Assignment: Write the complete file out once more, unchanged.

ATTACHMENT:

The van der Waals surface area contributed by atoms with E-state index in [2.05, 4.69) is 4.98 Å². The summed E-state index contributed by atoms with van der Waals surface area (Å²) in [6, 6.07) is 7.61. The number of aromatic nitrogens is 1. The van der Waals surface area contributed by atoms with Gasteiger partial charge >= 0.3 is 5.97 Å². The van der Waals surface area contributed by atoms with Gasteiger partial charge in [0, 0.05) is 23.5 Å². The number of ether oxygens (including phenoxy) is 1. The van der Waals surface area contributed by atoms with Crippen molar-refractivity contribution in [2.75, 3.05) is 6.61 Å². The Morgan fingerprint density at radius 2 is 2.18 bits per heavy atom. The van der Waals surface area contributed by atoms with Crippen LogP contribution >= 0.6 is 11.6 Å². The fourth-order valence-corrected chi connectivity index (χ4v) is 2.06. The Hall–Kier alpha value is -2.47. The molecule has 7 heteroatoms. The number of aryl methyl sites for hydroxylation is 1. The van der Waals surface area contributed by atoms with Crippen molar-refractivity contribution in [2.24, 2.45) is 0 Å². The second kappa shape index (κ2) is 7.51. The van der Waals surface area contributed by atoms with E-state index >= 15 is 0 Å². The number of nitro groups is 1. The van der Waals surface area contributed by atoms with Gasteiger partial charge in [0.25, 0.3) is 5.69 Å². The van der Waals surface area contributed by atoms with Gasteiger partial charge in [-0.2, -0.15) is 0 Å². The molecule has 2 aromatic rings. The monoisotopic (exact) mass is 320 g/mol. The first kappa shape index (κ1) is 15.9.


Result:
The van der Waals surface area contributed by atoms with E-state index in [2.05, 4.69) is 4.98 Å². The summed E-state index contributed by atoms with van der Waals surface area (Å²) in [6, 6.07) is 7.61. The number of aromatic nitrogens is 1. The van der Waals surface area contributed by atoms with Gasteiger partial charge >= 0.3 is 5.97 Å². The van der Waals surface area contributed by atoms with Gasteiger partial charge in [0, 0.05) is 23.5 Å². The number of ether oxygens (including phenoxy) is 1. The van der Waals surface area contributed by atoms with Crippen molar-refractivity contribution in [2.75, 3.05) is 6.61 Å². The Morgan fingerprint density at radius 2 is 2.18 bits per heavy atom. The van der Waals surface area contributed by atoms with Crippen LogP contribution >= 0.6 is 11.6 Å². The fourth-order valence-corrected chi connectivity index (χ4v) is 2.06. The Hall–Kier alpha value is -2.47. The molecule has 7 heteroatoms. The number of aryl methyl sites for hydroxylation is 1. The van der Waals surface area contributed by atoms with Crippen molar-refractivity contribution in [2.24, 2.45) is 0 Å². The second kappa shape index (κ2) is 7.51. The van der Waals surface area contributed by atoms with E-state index >= 15 is 0 Å². The number of nitro groups is 1. The van der Waals surface area contributed by atoms with Gasteiger partial charge in [0.25, 0.3) is 5.69 Å². The van der Waals surface area contributed by atoms with Gasteiger partial charge in [-0.2, -0.15) is 0 Å². The molecule has 2 aromatic rings. The monoisotopic (exact) mass is 320 g/mol. The first kappa shape index (κ1) is 15.9.